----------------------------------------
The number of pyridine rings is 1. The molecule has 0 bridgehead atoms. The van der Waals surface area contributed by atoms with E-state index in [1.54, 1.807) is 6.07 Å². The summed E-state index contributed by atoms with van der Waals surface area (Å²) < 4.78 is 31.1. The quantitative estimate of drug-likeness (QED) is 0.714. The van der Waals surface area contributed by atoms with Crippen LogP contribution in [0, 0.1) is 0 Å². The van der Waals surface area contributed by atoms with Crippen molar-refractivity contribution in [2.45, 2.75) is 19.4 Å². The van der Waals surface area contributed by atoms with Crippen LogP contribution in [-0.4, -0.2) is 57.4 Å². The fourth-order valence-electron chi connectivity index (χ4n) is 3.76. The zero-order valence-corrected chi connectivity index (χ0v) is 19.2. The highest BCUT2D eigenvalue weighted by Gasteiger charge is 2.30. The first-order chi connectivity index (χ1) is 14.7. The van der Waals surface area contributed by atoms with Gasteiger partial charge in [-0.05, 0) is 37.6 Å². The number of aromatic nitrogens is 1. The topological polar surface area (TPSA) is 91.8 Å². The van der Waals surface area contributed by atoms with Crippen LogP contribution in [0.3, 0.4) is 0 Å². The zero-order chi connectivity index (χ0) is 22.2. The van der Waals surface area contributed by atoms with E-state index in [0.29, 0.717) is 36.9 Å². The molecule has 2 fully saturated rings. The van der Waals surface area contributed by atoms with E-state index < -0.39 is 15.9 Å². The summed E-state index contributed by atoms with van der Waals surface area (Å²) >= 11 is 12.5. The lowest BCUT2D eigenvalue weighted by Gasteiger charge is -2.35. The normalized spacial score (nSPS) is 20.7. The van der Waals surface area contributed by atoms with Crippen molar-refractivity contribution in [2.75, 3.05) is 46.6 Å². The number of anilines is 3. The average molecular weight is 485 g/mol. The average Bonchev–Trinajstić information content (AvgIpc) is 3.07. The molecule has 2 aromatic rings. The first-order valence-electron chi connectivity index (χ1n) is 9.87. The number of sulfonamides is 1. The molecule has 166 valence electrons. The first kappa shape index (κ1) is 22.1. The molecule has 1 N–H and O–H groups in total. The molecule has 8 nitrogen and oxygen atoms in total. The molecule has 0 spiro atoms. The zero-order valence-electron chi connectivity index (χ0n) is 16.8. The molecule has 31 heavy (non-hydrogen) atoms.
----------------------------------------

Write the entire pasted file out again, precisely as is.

The number of pyridine rings is 1. The molecule has 0 bridgehead atoms. The van der Waals surface area contributed by atoms with E-state index in [1.54, 1.807) is 6.07 Å². The summed E-state index contributed by atoms with van der Waals surface area (Å²) < 4.78 is 31.1. The quantitative estimate of drug-likeness (QED) is 0.714. The van der Waals surface area contributed by atoms with Crippen LogP contribution in [0, 0.1) is 0 Å². The van der Waals surface area contributed by atoms with Crippen molar-refractivity contribution in [2.45, 2.75) is 19.4 Å². The van der Waals surface area contributed by atoms with Crippen LogP contribution in [-0.4, -0.2) is 57.4 Å². The fourth-order valence-electron chi connectivity index (χ4n) is 3.76. The zero-order valence-corrected chi connectivity index (χ0v) is 19.2. The highest BCUT2D eigenvalue weighted by Gasteiger charge is 2.30. The first-order chi connectivity index (χ1) is 14.7. The van der Waals surface area contributed by atoms with Gasteiger partial charge in [-0.05, 0) is 37.6 Å². The number of aromatic nitrogens is 1. The topological polar surface area (TPSA) is 91.8 Å². The van der Waals surface area contributed by atoms with Crippen LogP contribution in [0.3, 0.4) is 0 Å². The zero-order chi connectivity index (χ0) is 22.2. The van der Waals surface area contributed by atoms with E-state index in [0.29, 0.717) is 36.9 Å². The molecule has 2 fully saturated rings. The van der Waals surface area contributed by atoms with E-state index < -0.39 is 15.9 Å². The summed E-state index contributed by atoms with van der Waals surface area (Å²) >= 11 is 12.5. The lowest BCUT2D eigenvalue weighted by Gasteiger charge is -2.35. The normalized spacial score (nSPS) is 20.7. The van der Waals surface area contributed by atoms with Crippen molar-refractivity contribution in [2.75, 3.05) is 46.6 Å². The number of anilines is 3. The average molecular weight is 485 g/mol. The average Bonchev–Trinajstić information content (AvgIpc) is 3.07. The molecule has 2 aromatic rings. The first-order valence-electron chi connectivity index (χ1n) is 9.87. The number of sulfonamides is 1. The molecule has 166 valence electrons. The first kappa shape index (κ1) is 22.1. The molecule has 1 N–H and O–H groups in total. The molecule has 8 nitrogen and oxygen atoms in total. The molecule has 0 spiro atoms. The zero-order valence-electron chi connectivity index (χ0n) is 16.8. The molecule has 31 heavy (non-hydrogen) atoms.